How anti-rational memes sabotage culture, education and the Enlightenment.
Solutions many babies have loved!
Children learn the same way everyone does when they are completely free of others’ expectations and other interfering impediments to learning. They learn by wondering about something, thinking about it, finding out about it, perhaps reading about it or discussing it or looking it up on the internet, all driven by their own curiosity.
Having an agenda for a child implies having a want for the child that is independent of and impervious to their own wishes; steering them along a path you have decided is best for them, often without discussing it openly.
With pre-verbal children we have to be creative and come up with concrete ways of conveying information about dangers, rather than just giving explicit explanations. (I suggest both.)
A conversation between prospective parents, about taking children seriously.
It is not true that screen time implies an isolated child cut off from family life. Screens and non-screens can be intertwined worlds filled with connection, joy, fun, and learning.
Offering a child a small treat (whatever it may be) might seem unobjectionable, because parent/carer and child both ‘win’. But what’s really happening here is that you’re implicitly teaching them that if they want something that seems appealing, to get it they will have to do things they don’t want to do. You’re essentially supporting a pattern of exchanging one’s happiness/dignity/ethical standards/morals for some prize.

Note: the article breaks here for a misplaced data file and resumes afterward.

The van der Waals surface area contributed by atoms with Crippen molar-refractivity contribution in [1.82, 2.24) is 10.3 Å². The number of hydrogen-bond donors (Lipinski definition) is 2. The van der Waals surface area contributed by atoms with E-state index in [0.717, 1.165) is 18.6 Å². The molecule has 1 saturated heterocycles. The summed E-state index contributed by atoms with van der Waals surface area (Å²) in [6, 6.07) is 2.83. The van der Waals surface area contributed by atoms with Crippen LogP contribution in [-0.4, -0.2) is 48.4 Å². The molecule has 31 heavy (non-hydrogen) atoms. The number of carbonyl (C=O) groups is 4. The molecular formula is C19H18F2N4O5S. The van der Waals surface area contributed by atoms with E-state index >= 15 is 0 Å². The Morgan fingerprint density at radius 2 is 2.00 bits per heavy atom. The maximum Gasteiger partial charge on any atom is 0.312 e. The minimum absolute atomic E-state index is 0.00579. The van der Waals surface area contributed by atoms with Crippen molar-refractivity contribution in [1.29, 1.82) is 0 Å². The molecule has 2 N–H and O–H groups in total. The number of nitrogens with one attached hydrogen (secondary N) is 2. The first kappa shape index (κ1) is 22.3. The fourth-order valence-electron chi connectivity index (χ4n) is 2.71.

This question is in effect asking “How do I mould and shape my child into a person who believes that individuals should be free from unwanted moulding and shaping by others?”
Why subjecting your baby to the Cry it Out method is a mistake, and how bedtime anarchy can be delightful.
Enslaving our children by forcing them to do household chores is highly likely to impair their happiness rather than promote it, and it does nothing to inspire them to work hard at things that matter to them.
Dead Poets Society is not taking children seriously. Taking children seriously is not just being a bit kinder to the inmates, or being a tiny bit rebellious against an authoritarian system you nevertheless continue to work in, it is a different thing entirely. It is about children actually being free.